Let’s face it. Life would not be worth living if there were no chocolate involved. Close your eyes and imagine a fine piece of quality dark chocolate on your tongue. Feel the smooth sides. Trace the outline with your tongue. Gently bite it. Imagine the warmth of your mouth slowly melting it … slowly … slowly …
Oh. Sorry. I’m back.
I love chocolate and am delighted to know it’s one of the healthiest treats that can pass your lips. But stop right here and make sure you understand that not all chocolate is created equal. I am talking about quality dark chocolate with AT LEAST 60% cacao (and higher percentages are better, but a bit harder to find).
Blood pressure, heart health, and insulin sensitivity are all helped by the flavonoids in the cacao bean. Chocolate flavonoids reduce bad cholesterol and thin the blood like aspirin does. British researchers report that cocoa flavonols increase blood flow, which decreases mental fatigue. Chocolate reduces stress and makes us feel better — just ask any chocoholic. Chocolate is packed with antioxidants which clean your cells of harmful toxins. Cacao trees are plants – like fruits and veggies – and like fruits and veggies, they are full of nutrients.
And if you, unlike me, care about the difference between flavonoids and flavonols, here’s what Wikipedia says: Flavonoids (specifically flavanoids such as the catechins) are the most common group of polyphenolic compounds in the human diet and are found ubiquitously in plants. Flavonols, the original bioflavonoids such as quercetin, are also found ubiquitously, but in lesser quantities.
There. Now you know.
Cacao trees grow about 30 feet tall and produce pods shaped like footballs. Each pod has around 50 seeds which would make about seven candy bars.
Don’t bother with semi-sweet, milk chocolate or white chocolate, because they have few, if any, health benefits. Stay away from the candy bars at the check-out line at the grocery store completely and watch the amount of sugar in any chocolate you eat. You’ll find, though, that the higher the amount of cacao, the fewer grams of sugar it has.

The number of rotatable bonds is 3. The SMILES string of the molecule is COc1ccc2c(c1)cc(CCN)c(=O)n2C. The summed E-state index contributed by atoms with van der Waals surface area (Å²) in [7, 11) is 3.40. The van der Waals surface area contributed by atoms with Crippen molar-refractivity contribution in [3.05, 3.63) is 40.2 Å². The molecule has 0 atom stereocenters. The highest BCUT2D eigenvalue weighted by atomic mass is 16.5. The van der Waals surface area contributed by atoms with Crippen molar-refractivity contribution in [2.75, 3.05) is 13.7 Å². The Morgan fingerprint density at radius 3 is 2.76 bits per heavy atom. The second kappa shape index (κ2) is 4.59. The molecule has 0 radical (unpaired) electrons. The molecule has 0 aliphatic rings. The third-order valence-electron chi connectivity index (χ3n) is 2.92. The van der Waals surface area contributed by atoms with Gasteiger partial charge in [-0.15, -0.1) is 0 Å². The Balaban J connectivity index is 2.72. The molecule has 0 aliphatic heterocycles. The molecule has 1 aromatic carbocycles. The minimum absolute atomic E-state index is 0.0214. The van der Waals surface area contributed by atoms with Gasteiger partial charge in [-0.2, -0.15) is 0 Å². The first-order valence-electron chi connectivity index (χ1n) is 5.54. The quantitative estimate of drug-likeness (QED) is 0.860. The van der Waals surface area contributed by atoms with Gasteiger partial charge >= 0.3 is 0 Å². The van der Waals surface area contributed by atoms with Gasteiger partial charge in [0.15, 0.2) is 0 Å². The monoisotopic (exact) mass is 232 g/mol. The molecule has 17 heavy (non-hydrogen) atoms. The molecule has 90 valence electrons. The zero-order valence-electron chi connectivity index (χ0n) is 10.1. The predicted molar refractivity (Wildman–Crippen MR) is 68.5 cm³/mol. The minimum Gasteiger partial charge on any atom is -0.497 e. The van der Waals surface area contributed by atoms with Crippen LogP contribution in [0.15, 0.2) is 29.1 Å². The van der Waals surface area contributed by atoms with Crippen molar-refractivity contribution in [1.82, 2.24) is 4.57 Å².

Stick to about an ounce per day because in addition to health benefits, chocolate has calories as well. That’s the only thing standing in the way of chocolate’s status as The Perfect Food. Okay, maybe there are others, but I can’t be bothered with them right now.
My favorite ways to enjoy chocolate when I’m not mainlining it:
• Slowly melt some dark chocolate then stir in some dried cherries (or blueberries or cranberries or whatever you like) and chopped nuts or sunflower seeds. Drop by small spoonfuls on waxed paper. Pop into the fridge until they solidify.
• Bake brownies with unsweetened cocoa powder and replace the sugar with unsweetened applesauce.
• Cheesecake Brownies (93 calories), Chocolate Oatmeal Cookies (45 calories), and Secret Ingredient Brownies (80 calories) from my Lazy Low Cal Lifestyle Cookbook
If you find yourself without a special someone on Valentine’s Day, have some chocolate. Brain science shows that chemicals released when falling in love are the same as when eating chocolate. Plus, you don’t have to buy it a present.
What’s your favorite chocolate treat?